It fits conveniently into the failure of this government to fight corruption. It will increase in the coming years. Now the entire fabric of this government is corrupt. Every organ of government is left to its on device. The executive is bloated. Our legislators are said to be the highest paid in the world. The respected Mrs. Oby Ezekwesili recently revealed that one trillion had been spent on our National Assembly in eight years. It’s all part of the vicious circle of corruption. No wonder the relationship between the executive and lawmakers is cosy. Everybody is “chopping the national cake’’. No wonder also that the National Assembly is always too quick to acquiesce. The judiciary is also not left out. Judges are being sacked for perverting the course of justice. It does not matter. Our president does not give a damn. Not surprising, this administration’s romance with corruption has caught the attention of international observers. The anti-corruption watchdog Transparency International in its corruption perception index 2012 rated Nigeria as the 35th most corrupt countries in the world. Nigerians thought we were doing much worse.
In the report, Nigeria was 139th out of the 176 countries surveyed. The 2013 Global Survey by the same agency stated that 84 per cent of Nigerians surveyed by TI believed that corruption had increased in the past two years, a higher percentage than almost any other country in the world. Troublingly, 75% of those surveyed also — said the government was, at best, ineffective at fighting corruption. TI says Nigeria is heavily dependent on the oil industry, yet the government refuses to act on accusations that the oil companies are underreporting the value of the resources they extract and the billions of dollars tax they owe. The report adds that “certain transparency groups also blamed politicians for encouraging corruption.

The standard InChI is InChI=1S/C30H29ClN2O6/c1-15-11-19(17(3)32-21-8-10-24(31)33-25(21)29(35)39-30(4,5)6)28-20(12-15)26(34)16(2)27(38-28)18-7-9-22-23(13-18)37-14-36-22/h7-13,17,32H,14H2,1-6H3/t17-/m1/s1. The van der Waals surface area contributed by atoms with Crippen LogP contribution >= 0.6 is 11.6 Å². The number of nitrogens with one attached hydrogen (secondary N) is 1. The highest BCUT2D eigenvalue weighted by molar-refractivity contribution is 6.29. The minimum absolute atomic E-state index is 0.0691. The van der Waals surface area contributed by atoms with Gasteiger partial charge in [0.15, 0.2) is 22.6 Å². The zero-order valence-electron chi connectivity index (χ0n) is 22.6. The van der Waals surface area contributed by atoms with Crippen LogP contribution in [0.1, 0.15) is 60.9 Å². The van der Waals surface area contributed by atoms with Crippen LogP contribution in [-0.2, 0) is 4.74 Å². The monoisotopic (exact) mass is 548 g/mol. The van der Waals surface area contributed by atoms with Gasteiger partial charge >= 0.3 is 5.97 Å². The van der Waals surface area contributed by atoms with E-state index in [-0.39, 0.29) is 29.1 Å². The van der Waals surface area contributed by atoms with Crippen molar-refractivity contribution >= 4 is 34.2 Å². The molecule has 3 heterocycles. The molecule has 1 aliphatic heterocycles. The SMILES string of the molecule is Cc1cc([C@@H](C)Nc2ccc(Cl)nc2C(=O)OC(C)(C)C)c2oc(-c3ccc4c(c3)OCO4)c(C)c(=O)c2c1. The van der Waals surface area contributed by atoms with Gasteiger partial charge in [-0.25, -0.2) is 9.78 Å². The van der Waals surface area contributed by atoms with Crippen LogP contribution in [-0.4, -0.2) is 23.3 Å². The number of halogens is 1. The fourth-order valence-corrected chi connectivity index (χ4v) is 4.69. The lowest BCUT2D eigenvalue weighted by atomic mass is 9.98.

The United States is also worried. The American Ambassador to Nigeria, Terence McCulley, stated this in an editorial published on the U.S. embassy website. McCulley called on President Jonathan to show more sincerity in the fight against corruption; pointing out that corruption causes economic hardship and helps spread violence and other forms of violent criminality. Hear him: “Corruption in Nigeria diverts financial resources from building roads, hospitals, schools, and otherwise investing in infrastructure that would serve businesses, attract foreign investment, and create jobs. Ultimately, corruption serves to promote criminal and extremist activity by creating barriers to legitimate economic endeavours.”
Unfortunately, our President does not give a damn.